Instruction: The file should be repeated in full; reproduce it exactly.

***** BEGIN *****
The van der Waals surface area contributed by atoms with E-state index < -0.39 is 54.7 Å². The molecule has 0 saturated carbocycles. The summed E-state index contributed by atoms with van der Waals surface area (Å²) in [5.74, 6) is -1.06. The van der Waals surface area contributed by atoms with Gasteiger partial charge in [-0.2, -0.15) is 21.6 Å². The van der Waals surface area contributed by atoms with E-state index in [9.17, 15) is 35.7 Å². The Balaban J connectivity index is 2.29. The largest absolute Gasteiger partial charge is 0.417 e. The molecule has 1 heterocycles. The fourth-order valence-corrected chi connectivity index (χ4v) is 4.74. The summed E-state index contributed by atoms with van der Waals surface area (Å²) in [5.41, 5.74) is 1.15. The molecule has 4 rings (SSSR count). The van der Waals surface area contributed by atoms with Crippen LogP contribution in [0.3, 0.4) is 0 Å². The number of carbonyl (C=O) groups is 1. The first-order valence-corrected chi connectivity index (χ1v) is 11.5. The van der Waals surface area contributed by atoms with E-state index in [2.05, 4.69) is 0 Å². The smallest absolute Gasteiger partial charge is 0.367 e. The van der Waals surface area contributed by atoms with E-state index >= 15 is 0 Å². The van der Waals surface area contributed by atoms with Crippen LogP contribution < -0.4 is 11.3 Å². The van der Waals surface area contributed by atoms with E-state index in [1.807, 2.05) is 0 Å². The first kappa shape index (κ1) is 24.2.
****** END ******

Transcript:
The van der Waals surface area contributed by atoms with E-state index < -0.39 is 54.7 Å². The molecule has 0 saturated carbocycles. The summed E-state index contributed by atoms with van der Waals surface area (Å²) in [5.74, 6) is -1.06. The van der Waals surface area contributed by atoms with Gasteiger partial charge in [-0.2, -0.15) is 21.6 Å². The van der Waals surface area contributed by atoms with E-state index in [9.17, 15) is 35.7 Å². The Balaban J connectivity index is 2.29. The largest absolute Gasteiger partial charge is 0.417 e. The molecule has 1 heterocycles. The fourth-order valence-corrected chi connectivity index (χ4v) is 4.74. The summed E-state index contributed by atoms with van der Waals surface area (Å²) in [5.41, 5.74) is 1.15. The molecule has 4 rings (SSSR count). The van der Waals surface area contributed by atoms with Crippen LogP contribution in [0.3, 0.4) is 0 Å². The number of carbonyl (C=O) groups is 1. The first-order valence-corrected chi connectivity index (χ1v) is 11.5. The van der Waals surface area contributed by atoms with E-state index in [2.05, 4.69) is 0 Å². The smallest absolute Gasteiger partial charge is 0.367 e. The van der Waals surface area contributed by atoms with E-state index >= 15 is 0 Å². The van der Waals surface area contributed by atoms with Crippen LogP contribution < -0.4 is 11.3 Å². The van der Waals surface area contributed by atoms with E-state index in [1.807, 2.05) is 0 Å². The first kappa shape index (κ1) is 24.2.